The rear-end of the notebook houses two ventilation fans, that may, in most cases, cause some level of noise, but they keep the CPU cool and let your system run without a glitch. Most of the connection ports are located here, including the two USB ports, VGA-out and serial/parallel ports. The PCI expansion port lets Dell users soup-up their current connections with the optional Advanced Port Replicator, which comes with additional ports like serial, parallel, video, PS/2, infrared and more.
While the modem and Fast Ethernet jacks are located on the right flank (with the PCMCIA Type-II slots and three audio jacks), the S-Video out port and DVD-ROM drive take the left. We were a little surprised to find an extension adapter cable for the S-Video port, which splits into three ports -- a composite RCA video-out port, an S/PDIF audio port and an S-Video out port. This dongle is a Godsend, because not only does it allow us to watch our DVD movies via an RCA composite video-out connection, but it also lets us view them on our precious 5.1 surround speaker systems. Talk about multimedia supremacy.
Of course, if you prefer to use an S-Video connection with Dolby Digital audio streams, the S-Video out port on the dongle itself accommodates that. This is perhaps one of the most brilliant features that Dell could come up with to satiate the overwhelming demands of mobile DVD fans around the world. If you're a big fan of DVD movies and have always wondered about an S/PDIF connector to go along with a souped-up graphics-enabled notebook, Dell has these two systems in the offing.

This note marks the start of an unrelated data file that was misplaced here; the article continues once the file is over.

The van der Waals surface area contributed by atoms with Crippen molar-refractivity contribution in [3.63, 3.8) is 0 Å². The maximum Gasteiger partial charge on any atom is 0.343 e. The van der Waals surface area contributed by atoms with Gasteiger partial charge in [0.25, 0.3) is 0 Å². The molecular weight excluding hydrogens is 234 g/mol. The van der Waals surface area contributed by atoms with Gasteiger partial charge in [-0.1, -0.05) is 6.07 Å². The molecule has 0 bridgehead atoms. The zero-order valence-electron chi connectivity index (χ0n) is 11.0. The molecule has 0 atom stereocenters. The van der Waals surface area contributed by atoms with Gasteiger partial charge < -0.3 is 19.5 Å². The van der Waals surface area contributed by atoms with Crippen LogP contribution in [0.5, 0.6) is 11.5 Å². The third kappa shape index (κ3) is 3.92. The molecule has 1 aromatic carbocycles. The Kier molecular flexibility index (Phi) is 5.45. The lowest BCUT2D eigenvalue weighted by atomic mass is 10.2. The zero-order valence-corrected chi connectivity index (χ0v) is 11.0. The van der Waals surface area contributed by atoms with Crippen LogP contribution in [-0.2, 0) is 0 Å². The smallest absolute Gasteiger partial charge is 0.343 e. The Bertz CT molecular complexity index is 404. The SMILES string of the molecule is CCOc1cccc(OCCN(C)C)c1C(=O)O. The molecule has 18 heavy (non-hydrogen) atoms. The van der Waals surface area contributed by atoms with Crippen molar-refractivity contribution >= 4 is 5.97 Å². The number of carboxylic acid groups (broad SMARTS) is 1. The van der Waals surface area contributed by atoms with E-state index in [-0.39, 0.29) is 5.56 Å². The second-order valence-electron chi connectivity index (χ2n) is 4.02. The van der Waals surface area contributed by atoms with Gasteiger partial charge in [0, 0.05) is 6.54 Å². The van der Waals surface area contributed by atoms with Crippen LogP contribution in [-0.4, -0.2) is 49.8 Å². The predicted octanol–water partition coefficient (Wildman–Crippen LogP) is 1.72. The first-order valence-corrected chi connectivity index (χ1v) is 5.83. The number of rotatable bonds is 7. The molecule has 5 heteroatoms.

Two HyperCool Ventilation Fans at the rear of the notebook ensures the steady dissipation of heat to keep your CPU constantly running.
Beyond S-Video, the Inspirons come with a TV-out adapter port cable, that branches into an RCA composite video out, digital SPDIF out and S-Video out.
Anyway, beyond just video and audio, the Dell keyboard have good tactile feel reminiscent of most keyboards in its series. Basically, what you have is a certain bounce in the keys that reach deep with every press of your finger. The spacing between keys (pitch) is quite generous and the stroke is deep. The sound of their key taps is quite loud (we hope they put some sort of dampener to the springs below), but the important function keys, like Backspace, Tab, Caps Lock, both Shift keys and Spacebar are wide and expansive.
Though Dell's DualPoint pointing device feature has been a staple thing on most of its models, we only prefer the touchpad rather than the pointing stick. This is because the dual buttons for the pointing stick are situated too close to the touchpad itself, and thus, the base of your thumb might accidentally glide on the touchpad and inadvertently move your cursor to a different place on-screen. Definitely needs a relook but it's a minor complaint.
Overall, the form factor sticks, the keyboard is friendly and the ports are one of the best combinations we've seen to date. The winner here is the video adapter dongle, which gives this two new models the digital edge over its competitors.
The right flank is where you will find the two communication ports for network and modem, as well as PCMCIA and audio slots.
The left side of the Inspiron 8000 is basically just the S-Video out port and the integrated DVD-ROM drive. The removable floppy drive and battery modules are located in front.
Here is the rear side of the Inspiron at a right angle -- notice that the ports are jam-packed to the max from end to end, but laid out in a straight, easy-to-access manner.
The rear ports from a different angle.